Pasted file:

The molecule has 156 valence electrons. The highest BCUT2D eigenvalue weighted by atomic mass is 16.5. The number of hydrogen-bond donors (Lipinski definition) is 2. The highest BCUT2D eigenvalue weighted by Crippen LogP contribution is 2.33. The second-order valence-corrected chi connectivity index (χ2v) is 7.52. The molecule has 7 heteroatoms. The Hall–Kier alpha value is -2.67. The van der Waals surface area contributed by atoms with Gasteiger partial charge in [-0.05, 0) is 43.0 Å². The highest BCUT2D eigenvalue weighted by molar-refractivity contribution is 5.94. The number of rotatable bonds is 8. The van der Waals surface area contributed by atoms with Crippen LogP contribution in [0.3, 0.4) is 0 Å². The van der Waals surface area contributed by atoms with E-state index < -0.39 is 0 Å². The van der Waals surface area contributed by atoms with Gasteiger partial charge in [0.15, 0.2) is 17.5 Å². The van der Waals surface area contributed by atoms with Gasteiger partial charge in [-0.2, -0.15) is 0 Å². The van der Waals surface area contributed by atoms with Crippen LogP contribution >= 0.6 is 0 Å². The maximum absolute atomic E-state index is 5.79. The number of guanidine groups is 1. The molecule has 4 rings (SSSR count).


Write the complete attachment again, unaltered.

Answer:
The molecule has 156 valence electrons. The highest BCUT2D eigenvalue weighted by atomic mass is 16.5. The number of hydrogen-bond donors (Lipinski definition) is 2. The highest BCUT2D eigenvalue weighted by Crippen LogP contribution is 2.33. The second-order valence-corrected chi connectivity index (χ2v) is 7.52. The molecule has 7 heteroatoms. The Hall–Kier alpha value is -2.67. The van der Waals surface area contributed by atoms with Gasteiger partial charge in [-0.05, 0) is 43.0 Å². The highest BCUT2D eigenvalue weighted by molar-refractivity contribution is 5.94. The number of rotatable bonds is 8. The van der Waals surface area contributed by atoms with Crippen LogP contribution in [0.3, 0.4) is 0 Å². The van der Waals surface area contributed by atoms with E-state index < -0.39 is 0 Å². The van der Waals surface area contributed by atoms with Gasteiger partial charge in [0.15, 0.2) is 17.5 Å². The van der Waals surface area contributed by atoms with Gasteiger partial charge in [-0.2, -0.15) is 0 Å². The van der Waals surface area contributed by atoms with Crippen LogP contribution >= 0.6 is 0 Å². The maximum absolute atomic E-state index is 5.79. The number of guanidine groups is 1. The molecule has 4 rings (SSSR count).